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Nordic approaches to European unity

Christine Ingebritsen, The Nordic States and European Unity, Ithaca: Cornell University Press, 1998.

Book review by Laura Ferreira-Pereira

Christine Ingebritsen’s study begins with the assumption that Sweden, Finland, Norway and Iceland – but not Denmark, which had detached itself from its Nordic peers by joining the European Community in 1973 (along with Britain and Ireland) – had by the early 1990s shifted their posture from one of historical resistance towards the European project to a more collaborative and positive approach. In the late 1980s, the thawing of relations between the superpowers marked a fundamental renewal of the international security arena. It was at this point, Ingebritsen argues, that the idea of European unity emerged as the foremost concern of the hitherto reluctant Northern European states.

The systemic changes in the European security environment occurring after 1989 liberated governments from the Cold War constraints of security and defence and opened their minds to the need to change the traditional politics of accession as urged by the export-oriented sectors.

According to Ingebritsen, the different responses given by Finland, Sweden, Norway and Iceland in the early 1990s to the acceleration of the integration process must be understood in the light of a structurally revised security order – one that in the case of Finland and Sweden called for the redefinition of their long-established policies of neutrality so as to make them consistent with the membership option.

The security variable alone does not tell the whole story. It must be combined with the orientation, weight and political influence of the export-oriented sectors, which varies in each state under scrutiny. Indeed, an appreciation of their differing impact on each of the Nordic economies is essential to an understanding of the gap between the Finnish and Swedish cases on the one hand, and the Norwegian and the Icelandic experience on the other. From this it follows that the considerable weight of the European export-oriented sectors in the Finnish and Swedish economies and the consequent anticipation of major market losses for raw materials and manufactured products highly conditioned collaborative stance adopted by these two Nordic countries towards the EU.

Denmark's leap into Brussels in the 1970s can be perceived along similar lines, given the significant weight of the agricultural sector in Denmark and its dependence upon European markets. On the other side of the coin, the considerable dependence of the Norwegian and Icelandic economies on oil and fish respectively, to the detriment of manufacturing, was one of the reasons for the more reluctant and even hostile stances of Oslo and Reykjavik. If one had to summarise Ingebritsen's thesis in one sentence, albeit simplified, it would be the following: 'In the Nordic politics of accession, economic sectors carried considerable weight when it came to choosing between being in or out of Europe.'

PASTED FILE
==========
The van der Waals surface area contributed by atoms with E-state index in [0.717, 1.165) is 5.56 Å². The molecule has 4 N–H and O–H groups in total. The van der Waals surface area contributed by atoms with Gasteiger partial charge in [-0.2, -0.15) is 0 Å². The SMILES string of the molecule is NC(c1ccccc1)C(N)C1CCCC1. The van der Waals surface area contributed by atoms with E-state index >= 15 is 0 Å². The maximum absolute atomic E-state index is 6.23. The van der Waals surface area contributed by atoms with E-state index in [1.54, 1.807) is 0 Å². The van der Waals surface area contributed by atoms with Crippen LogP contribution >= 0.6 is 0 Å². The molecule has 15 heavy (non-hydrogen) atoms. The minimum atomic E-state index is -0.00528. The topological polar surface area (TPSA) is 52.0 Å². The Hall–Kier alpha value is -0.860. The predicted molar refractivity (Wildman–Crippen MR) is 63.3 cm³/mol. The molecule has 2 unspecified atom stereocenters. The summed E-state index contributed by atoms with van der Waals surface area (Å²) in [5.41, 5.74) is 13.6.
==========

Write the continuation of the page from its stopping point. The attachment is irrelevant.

The fact that the author includes all the Nordic countries, examining the most recent developments in the Swedish, Finnish, Norwegian and Icelandic integration policies as well as evaluating the Danish change of course in the 1970s, leads to numerous generalisations which are not always precise and well-founded. Had the design of the book separated the analysis of the Danish pioneering experience from that of the traditional 'Euro-skeptics', the raft of reasoning and interpretations presented in the book would have been more intelligible, less puzzling, and therefore more reader-friendly. By the same token, producing a study on five countries, regardless of their political, economic or social similarities, challenges the author's ability to maintain a balance in analytical terms. Here the imbalance is striking, with Sweden, Norway and Denmark far more comprehensively covered than Finland and Iceland.

In conclusion, this empirically based study offers alternative perspectives based on the variable political influence of the leading economic sectors, which help to explain the different integrationist strategies pursued by the Norden states in the early 1990s. For that reason, the book is highly recommended for those involved in research into the Nordic politics of accession and also for those seeking a plausible explanation as to why Sweden and Finland only joined the integration process in 1995 when neighbouring Denmark had joined in the 1970s, and why Iceland and Norway remained somewhat hostile to full-fledged EU membership.

Laura Ferreira-Pereira is a Ph.D. student in the Department of Politics and International Relations, University of Kent, Canterbury (UK); Lecturer in the Department of Political Science and International Relations, University of Minho, Braga (Portugal).

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